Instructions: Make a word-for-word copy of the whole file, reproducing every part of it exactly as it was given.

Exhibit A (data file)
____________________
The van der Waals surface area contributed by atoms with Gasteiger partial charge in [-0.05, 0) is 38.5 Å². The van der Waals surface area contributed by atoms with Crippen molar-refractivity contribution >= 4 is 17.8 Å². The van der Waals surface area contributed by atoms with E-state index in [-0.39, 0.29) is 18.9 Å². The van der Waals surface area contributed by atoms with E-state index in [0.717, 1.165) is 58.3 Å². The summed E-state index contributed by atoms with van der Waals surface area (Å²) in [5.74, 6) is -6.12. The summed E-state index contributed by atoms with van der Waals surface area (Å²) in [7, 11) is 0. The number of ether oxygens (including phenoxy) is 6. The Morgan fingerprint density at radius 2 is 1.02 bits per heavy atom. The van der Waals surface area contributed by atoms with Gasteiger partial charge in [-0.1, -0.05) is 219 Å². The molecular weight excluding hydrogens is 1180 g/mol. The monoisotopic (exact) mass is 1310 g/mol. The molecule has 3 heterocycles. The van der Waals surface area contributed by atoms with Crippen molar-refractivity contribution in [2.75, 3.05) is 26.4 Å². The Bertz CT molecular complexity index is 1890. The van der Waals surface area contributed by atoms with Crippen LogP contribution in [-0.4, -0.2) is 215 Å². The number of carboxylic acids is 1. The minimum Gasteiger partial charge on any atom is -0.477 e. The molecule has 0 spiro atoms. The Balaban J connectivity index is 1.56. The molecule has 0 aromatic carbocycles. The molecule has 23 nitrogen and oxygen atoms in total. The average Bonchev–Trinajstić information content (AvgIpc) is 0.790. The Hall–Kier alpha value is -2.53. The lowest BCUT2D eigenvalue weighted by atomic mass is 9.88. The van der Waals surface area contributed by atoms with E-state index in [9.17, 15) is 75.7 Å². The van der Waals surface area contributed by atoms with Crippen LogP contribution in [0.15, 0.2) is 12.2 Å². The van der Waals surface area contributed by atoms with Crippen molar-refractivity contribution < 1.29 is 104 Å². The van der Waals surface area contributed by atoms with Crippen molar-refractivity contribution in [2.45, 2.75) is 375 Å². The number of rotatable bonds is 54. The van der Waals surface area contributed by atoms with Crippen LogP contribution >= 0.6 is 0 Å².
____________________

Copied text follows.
The van der Waals surface area contributed by atoms with Gasteiger partial charge in [-0.05, 0) is 38.5 Å². The van der Waals surface area contributed by atoms with Crippen molar-refractivity contribution >= 4 is 17.8 Å². The van der Waals surface area contributed by atoms with E-state index in [-0.39, 0.29) is 18.9 Å². The van der Waals surface area contributed by atoms with E-state index in [0.717, 1.165) is 58.3 Å². The summed E-state index contributed by atoms with van der Waals surface area (Å²) in [5.74, 6) is -6.12. The summed E-state index contributed by atoms with van der Waals surface area (Å²) in [7, 11) is 0. The number of ether oxygens (including phenoxy) is 6. The Morgan fingerprint density at radius 2 is 1.02 bits per heavy atom. The van der Waals surface area contributed by atoms with Gasteiger partial charge in [-0.1, -0.05) is 219 Å². The molecular weight excluding hydrogens is 1180 g/mol. The monoisotopic (exact) mass is 1310 g/mol. The molecule has 3 heterocycles. The van der Waals surface area contributed by atoms with Crippen molar-refractivity contribution in [2.75, 3.05) is 26.4 Å². The Bertz CT molecular complexity index is 1890. The van der Waals surface area contributed by atoms with Crippen LogP contribution in [-0.4, -0.2) is 215 Å². The number of carboxylic acids is 1. The minimum Gasteiger partial charge on any atom is -0.477 e. The molecule has 0 spiro atoms. The Balaban J connectivity index is 1.56. The molecule has 0 aromatic carbocycles. The molecule has 23 nitrogen and oxygen atoms in total. The average Bonchev–Trinajstić information content (AvgIpc) is 0.790. The Hall–Kier alpha value is -2.53. The lowest BCUT2D eigenvalue weighted by atomic mass is 9.88. The van der Waals surface area contributed by atoms with E-state index in [9.17, 15) is 75.7 Å². The van der Waals surface area contributed by atoms with Crippen LogP contribution in [0.15, 0.2) is 12.2 Å². The van der Waals surface area contributed by atoms with Crippen molar-refractivity contribution < 1.29 is 104 Å². The van der Waals surface area contributed by atoms with Crippen molar-refractivity contribution in [2.45, 2.75) is 375 Å². The number of rotatable bonds is 54. The van der Waals surface area contributed by atoms with Crippen LogP contribution >= 0.6 is 0 Å².